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Music Reviews

Screaming Females - Castle Talk
»Screaming Females
Castle Talk
Don Giovanni
Trent Reznor & Atticus Ross - The Social Network [Original Soundtrack]
»Trent Reznor & Atticus Ross
The Social Network [Original Soundtrack]
The Null Corporation
Deerhunter - Halcyon Digest
»Deerhunter
Halcyon Digest
4AD
No Age - Everything in Between
»No Age
Everything in Between
Sub Pop
Robyn - Body Talk Pt. 1/ Body Talk Pt. 2
»Robyn
Body Talk Pt. 1/ Body Talk Pt. 2
Konichiwa
The Walkmen - Lisbon
»The Walkmen
Lisbon
Fat Possum
The Cribs
Men's Needs, Women's Needs, Whatever
Warner Bros.

Rating: 7.9/10 ?


August 8, 2007
If the brothers Jarman wanted to be held in high regard, they got what they wanted. Positioning themselves to be everything to everyone with Men's Needs, Women's Needs, Whatever, they pleased Warner Brothers by lining up Andy Wallace (Nirvana, At the Drive-In) and his radio-ready mixing, winked at hipsters by bringing in Alex Kapranos of Franz Ferdinand to produce, and baited critics with a guest spot from Sonic Youth's Lee Ranaldo, who narrates one of his trippy monologues over the six-minutes of "Be Safe." One of whiff of that and I bit. A longtime lover of Sonic Youth, nervous guitar work and is-it-or-isn't-it dancepunk, I was perfectly ready to overlook the Cribs' forgettable debut, which sounded like a beery karaoke night for the Libertines, and take on Men's Needs, Women's Needs, Whatever with fresh ears.

Starting with the bratty "Our Bovine Public," with its sneering worldview summed up by its title, the "whatever" component of the album's title is readily apparent. The band has a hell of an anthem in "Men's Needs," a bitter sulkfest laden with rapidly typed guitar squeaks and vocals traded beautifully between the band's dual singers, Ryan and Gary. I'm not completely sure which is which, but one of the two does a smooth Alex Kapranos impression to please the mentor on the verses while the other strains himself wildly on the screeching chorus, one of the most cynical in recent memory; "The man's needs are full of greed," is their dirty little fiction disguised as brutal sincerity. It would be a disservice to label the Cribs as dishonest because of their obvious commercial aspirations, but they don't care to know a better side of things - they're game so long as they can squeeze such beauty out of the wrenching. "I'm an indecisive piece of shit," is a choice quote from "I'm A Realist," along with "I'm a romantic." What is the listener to make of these probable exaggerations when bopping along to, say, CSS's lovely "Men's Needs" remix? Absolutely nothing - just ignore it and dance; the only thing making Franz Ferdinand's easier to swallow is their faith (in the "bovine public," and relationships).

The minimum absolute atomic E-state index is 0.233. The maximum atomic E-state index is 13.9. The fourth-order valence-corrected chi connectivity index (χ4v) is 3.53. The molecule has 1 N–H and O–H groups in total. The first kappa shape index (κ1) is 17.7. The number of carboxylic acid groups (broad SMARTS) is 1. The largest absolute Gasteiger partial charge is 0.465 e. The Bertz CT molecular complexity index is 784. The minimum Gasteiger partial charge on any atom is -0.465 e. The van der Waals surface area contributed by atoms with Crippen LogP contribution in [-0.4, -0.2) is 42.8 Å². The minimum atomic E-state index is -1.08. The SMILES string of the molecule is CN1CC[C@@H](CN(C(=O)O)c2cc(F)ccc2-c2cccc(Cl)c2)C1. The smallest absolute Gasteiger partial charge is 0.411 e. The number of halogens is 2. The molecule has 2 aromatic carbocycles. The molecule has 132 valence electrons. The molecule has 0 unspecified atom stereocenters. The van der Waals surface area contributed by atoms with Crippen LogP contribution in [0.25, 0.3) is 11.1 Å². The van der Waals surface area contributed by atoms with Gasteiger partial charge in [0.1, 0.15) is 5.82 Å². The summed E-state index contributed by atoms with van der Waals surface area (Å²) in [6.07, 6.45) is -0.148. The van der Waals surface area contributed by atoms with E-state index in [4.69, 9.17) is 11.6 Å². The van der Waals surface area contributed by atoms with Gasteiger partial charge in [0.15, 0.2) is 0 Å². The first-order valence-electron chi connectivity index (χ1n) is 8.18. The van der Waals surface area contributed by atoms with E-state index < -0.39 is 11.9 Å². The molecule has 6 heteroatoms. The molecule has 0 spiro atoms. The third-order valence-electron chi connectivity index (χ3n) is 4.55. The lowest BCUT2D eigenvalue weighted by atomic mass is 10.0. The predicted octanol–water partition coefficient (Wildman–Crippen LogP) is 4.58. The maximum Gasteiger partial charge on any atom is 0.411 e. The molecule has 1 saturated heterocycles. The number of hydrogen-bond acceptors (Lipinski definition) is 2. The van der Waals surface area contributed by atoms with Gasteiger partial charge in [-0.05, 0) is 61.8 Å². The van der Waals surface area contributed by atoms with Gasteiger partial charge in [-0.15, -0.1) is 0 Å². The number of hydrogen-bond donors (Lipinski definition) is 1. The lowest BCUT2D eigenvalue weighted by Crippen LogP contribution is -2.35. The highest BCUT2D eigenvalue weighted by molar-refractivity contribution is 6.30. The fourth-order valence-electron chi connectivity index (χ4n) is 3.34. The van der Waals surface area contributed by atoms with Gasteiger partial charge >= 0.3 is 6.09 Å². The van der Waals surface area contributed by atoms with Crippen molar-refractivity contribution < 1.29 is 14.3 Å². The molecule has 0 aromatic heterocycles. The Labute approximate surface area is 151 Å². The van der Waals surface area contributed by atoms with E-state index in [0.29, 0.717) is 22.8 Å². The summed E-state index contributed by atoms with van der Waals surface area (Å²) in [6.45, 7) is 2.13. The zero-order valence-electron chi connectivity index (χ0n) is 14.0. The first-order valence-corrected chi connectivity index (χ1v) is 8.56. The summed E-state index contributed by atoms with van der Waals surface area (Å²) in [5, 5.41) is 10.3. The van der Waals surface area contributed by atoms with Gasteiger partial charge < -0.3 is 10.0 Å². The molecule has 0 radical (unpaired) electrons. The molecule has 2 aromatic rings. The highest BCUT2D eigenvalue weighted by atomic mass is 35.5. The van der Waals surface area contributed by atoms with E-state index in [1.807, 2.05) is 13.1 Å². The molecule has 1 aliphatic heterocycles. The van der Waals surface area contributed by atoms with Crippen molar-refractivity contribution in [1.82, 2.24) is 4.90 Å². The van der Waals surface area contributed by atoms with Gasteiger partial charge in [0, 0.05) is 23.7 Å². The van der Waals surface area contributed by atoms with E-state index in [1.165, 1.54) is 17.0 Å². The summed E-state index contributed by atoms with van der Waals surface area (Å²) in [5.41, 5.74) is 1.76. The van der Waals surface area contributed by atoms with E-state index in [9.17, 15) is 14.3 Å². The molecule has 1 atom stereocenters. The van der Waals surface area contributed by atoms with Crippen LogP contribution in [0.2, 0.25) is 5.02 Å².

For the Cribs, however, honesty and faith belong in the music, which on Men's Needs, Women's Needs, Whatever is grounded by Kapranos' loving production. The guitars whine in a uniform pitch with the vocals on most of the album's tracks, stilted by brother Ross' foundation of cavernous drumming, bashing out dancebeats or arena stomp or whatever else is needed to give the tunes the pump missed on The New Fellas. The trebly pitch succeeds best on the racing "Girls Like Mystery" (which sounds vaguely like James Mercer of the Shins fronting Sleater-Kinney) and the gorgeous twitch of "Moving Pictures."

Albums this cynical are rarely able to sustain much energy, but Men's Needs, Women's Needs, Whatever is a positive rush for the whole first half and going. When they do slow down, the Cribs are still preferable to the relatively positive Arctic Monkeys, a band with a sound far too massive to squeeze any juice out of the simplifications these androids know as hooks. The happily helpless "Women's Needs" and information-overload ballad "Be Safe" - a track as melodic as anything on Rather Ripped - make good use of the affordable space after the brevity of the feral first half. From start to finish the album is well balanced and well fueled, and while it isn't quite the total package it is certainly a step in the right direction. Even if they can't afford all the big names next time out, I hope the Cribs maintain the level of quality found on Men's Needs, Women's Needs, Whatever.

Reviewed by Dan Weiss
Dan Weiss is the music editor for LAS. Formerly an editorial intern at CMJ and creator of the now defunct What was It Anyway?, his work has appeared in Village Voice, Pitchfork, Philadelphia Inquirer, Stylus and Crawdaddy among others. He resides in Brooklyn where he enjoys questionable lifestyle choices and loud guitars.

See other reviews by Dan Weiss

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